A worse crime was committed on 18th Cross, Malleswaram, about a year ago by Vagus Super Speciality hospital. Three beautiful Gulmohar trees were distroyed – and all evidence of their existance has vanished – simply to provide parking space in front of the hospital ( on what should be a footpath ). Ironically about 200 metres down the road from this hospital is the Forrest Department. In fact, I fear that all the trees on 18th Cross will be hacked in the name of development. Whenever a new building is built they think they have the right to kill the trees in front of their property – and all over Bangalore this is happening – old buildings being demolished and new ones coming up. Earlier their would be a substantial setback – now they build as close to the road as possible – and kill all the trees on the footpath and in the property as well.

  2. Marianne de nazareth says:

    We need to fight Ramesh. Fight for our trees from these so called Doctors and hospitals who don’t really care for our health.

    I believe in the power of a group of like minded residents. Band some together and go to the department and file a complaint. It is only when that is done will they stay away from the rest of the trees on your road.

    Even just a single complaint – yours – will make them sit up and realise they are being watched.

  3. sheena says:

    The doc should be given a black eye!

  4. Namitha A Kumar says:

    Well we all know how efficient the forest dept is. We should make ourselves heard and register complaints every time a tree has been cut down. It’s worse when the keepers of health who really don’t care a damn about anyone’s health perpetrate such acts.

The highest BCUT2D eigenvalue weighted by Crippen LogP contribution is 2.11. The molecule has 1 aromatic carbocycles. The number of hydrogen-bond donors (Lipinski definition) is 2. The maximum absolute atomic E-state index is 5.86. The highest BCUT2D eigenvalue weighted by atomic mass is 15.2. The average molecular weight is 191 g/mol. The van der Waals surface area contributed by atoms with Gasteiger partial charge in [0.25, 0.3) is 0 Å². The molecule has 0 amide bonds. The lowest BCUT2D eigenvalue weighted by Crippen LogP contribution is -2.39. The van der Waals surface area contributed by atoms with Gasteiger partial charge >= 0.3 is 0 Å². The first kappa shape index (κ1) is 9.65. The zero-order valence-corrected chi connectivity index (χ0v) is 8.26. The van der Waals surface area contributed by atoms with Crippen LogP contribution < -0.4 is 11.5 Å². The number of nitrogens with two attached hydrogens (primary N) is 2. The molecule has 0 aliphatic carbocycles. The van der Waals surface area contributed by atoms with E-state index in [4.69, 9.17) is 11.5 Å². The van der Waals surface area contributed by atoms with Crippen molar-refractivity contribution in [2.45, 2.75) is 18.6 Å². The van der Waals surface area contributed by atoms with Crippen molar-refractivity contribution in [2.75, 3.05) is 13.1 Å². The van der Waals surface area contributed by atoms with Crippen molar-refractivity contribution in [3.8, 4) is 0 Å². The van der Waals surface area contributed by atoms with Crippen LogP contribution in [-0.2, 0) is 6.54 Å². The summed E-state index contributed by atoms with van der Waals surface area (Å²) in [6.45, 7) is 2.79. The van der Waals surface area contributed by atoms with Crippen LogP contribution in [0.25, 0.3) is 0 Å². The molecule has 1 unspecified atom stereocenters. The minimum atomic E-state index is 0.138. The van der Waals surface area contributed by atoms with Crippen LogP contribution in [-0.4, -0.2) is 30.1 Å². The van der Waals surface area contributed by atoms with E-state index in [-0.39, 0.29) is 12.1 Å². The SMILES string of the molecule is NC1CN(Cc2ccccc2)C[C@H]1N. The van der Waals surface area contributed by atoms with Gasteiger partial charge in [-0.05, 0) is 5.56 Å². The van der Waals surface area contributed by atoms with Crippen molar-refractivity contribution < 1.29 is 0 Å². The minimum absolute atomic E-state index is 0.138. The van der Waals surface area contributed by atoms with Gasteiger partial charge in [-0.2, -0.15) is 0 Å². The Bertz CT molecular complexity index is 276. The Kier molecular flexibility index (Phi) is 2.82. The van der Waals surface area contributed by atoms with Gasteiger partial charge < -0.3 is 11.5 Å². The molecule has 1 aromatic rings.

5. Shubha says:

    Sometimes one wonders about doctors – they make their living from the suffering of others.
    Here is a wonderful example of a negligent doctor for us.

  6. Rajaratnam says:

    The BBMP has put how HUGE ads about how we must look after and save our trees. For whose benefit is that I wonder?

    Instances like these should be punishable by law. The doctor would have paid the forest dept and got away scot free.

    Who will replace this tree for Bangalore? The BBMP?

    We are part of the fight to save the Sankey Road trees- my wife, family and me. Is the BBMP listening to us?

Leave a Reply

Your email address will not be published. Required fields are marked *

This site uses Akismet to reduce spam. Learn how your comment data is processed.

Similar Story

Bengaluru’s street vendors are the first to be impacted by climate change: Lekha Adavi

Lekha Adavi, member of AICTU, says the nature of street vending has changed in the city due to the impact of climate change.

(This is part 1 of the interview with Lekha Adavi on the impact of climate change on Bengaluru's street vendors) On May 1st, while the world celebrated Labour Day, Bengaluru recorded its highest temperature in 40 years. With temperatures continually on the rise, one of the most affected groups are street and peripatetic vendors (vendors who operate on foot or with push carts). In this interview, Lekha Adavi, member of the All India Centre of Trade Unions (AICTU), talks about the effect of climate change on street vendors. Excerpts: Lekha Adavi, member of the All India Centre of Trade Unions…

Similar Story

Smothered by smog: Struggle of vegetable vendors in Delhi’s Keshopur Mandi

Delhi's air pollution affects every resident, but for the urban poor, like vegetable vendors of Keshopur Mandi, it is much worse.

Halfway through our interview, vegetable vendor Rekha asked me point blank, “Isse kya hoga,” and at that moment, I could not think of an answer. She was right and had every reason to be hopeless. Much has been written about air pollution and much energy has been spent on expert committees and political debates and yet nothing has changed.  “Hum toh garib log hai, hum kisko jakar bole, hamari sunvai nahin hoti” (We are poor people, to whom do we go, nobody listens to us),” says Rekha Devi, who sells vegetables in the Keshopur Mandi. Keshopur is a large retail…